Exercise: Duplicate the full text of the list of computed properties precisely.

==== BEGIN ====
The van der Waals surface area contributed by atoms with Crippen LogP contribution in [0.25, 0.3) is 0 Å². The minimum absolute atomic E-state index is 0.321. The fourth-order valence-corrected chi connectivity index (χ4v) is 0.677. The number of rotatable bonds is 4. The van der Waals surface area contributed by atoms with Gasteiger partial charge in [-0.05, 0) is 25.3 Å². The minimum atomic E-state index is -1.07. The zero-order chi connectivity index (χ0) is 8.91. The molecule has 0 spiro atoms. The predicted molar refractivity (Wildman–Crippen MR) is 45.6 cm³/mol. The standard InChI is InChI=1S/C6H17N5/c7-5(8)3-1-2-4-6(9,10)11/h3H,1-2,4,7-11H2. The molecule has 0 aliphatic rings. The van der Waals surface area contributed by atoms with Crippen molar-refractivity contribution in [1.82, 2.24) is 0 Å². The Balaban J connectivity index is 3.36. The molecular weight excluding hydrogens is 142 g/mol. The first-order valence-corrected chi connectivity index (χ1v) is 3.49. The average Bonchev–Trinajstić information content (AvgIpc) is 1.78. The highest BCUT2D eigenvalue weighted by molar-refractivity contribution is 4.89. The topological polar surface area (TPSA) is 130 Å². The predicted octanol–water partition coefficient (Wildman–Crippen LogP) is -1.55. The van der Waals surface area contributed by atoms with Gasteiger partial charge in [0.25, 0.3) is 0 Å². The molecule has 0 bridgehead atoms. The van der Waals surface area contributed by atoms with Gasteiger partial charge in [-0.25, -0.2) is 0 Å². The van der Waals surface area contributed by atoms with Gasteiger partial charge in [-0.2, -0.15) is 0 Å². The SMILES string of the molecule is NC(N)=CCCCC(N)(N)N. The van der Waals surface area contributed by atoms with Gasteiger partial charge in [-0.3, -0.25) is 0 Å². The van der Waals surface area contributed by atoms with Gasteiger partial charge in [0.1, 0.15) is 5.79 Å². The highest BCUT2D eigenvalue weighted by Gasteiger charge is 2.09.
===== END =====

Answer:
The van der Waals surface area contributed by atoms with Crippen LogP contribution in [0.25, 0.3) is 0 Å². The minimum absolute atomic E-state index is 0.321. The fourth-order valence-corrected chi connectivity index (χ4v) is 0.677. The number of rotatable bonds is 4. The van der Waals surface area contributed by atoms with Gasteiger partial charge in [-0.05, 0) is 25.3 Å². The minimum atomic E-state index is -1.07. The zero-order chi connectivity index (χ0) is 8.91. The molecule has 0 spiro atoms. The predicted molar refractivity (Wildman–Crippen MR) is 45.6 cm³/mol. The standard InChI is InChI=1S/C6H17N5/c7-5(8)3-1-2-4-6(9,10)11/h3H,1-2,4,7-11H2. The molecule has 0 aliphatic rings. The van der Waals surface area contributed by atoms with Crippen molar-refractivity contribution in [1.82, 2.24) is 0 Å². The Balaban J connectivity index is 3.36. The molecular weight excluding hydrogens is 142 g/mol. The first-order valence-corrected chi connectivity index (χ1v) is 3.49. The average Bonchev–Trinajstić information content (AvgIpc) is 1.78. The highest BCUT2D eigenvalue weighted by molar-refractivity contribution is 4.89. The topological polar surface area (TPSA) is 130 Å². The predicted octanol–water partition coefficient (Wildman–Crippen LogP) is -1.55. The van der Waals surface area contributed by atoms with Gasteiger partial charge in [0.25, 0.3) is 0 Å². The molecule has 0 bridgehead atoms. The van der Waals surface area contributed by atoms with Gasteiger partial charge in [-0.25, -0.2) is 0 Å². The van der Waals surface area contributed by atoms with Gasteiger partial charge in [-0.2, -0.15) is 0 Å². The SMILES string of the molecule is NC(N)=CCCCC(N)(N)N. The van der Waals surface area contributed by atoms with Gasteiger partial charge in [-0.3, -0.25) is 0 Å². The van der Waals surface area contributed by atoms with Gasteiger partial charge in [0.1, 0.15) is 5.79 Å². The highest BCUT2D eigenvalue weighted by Gasteiger charge is 2.09.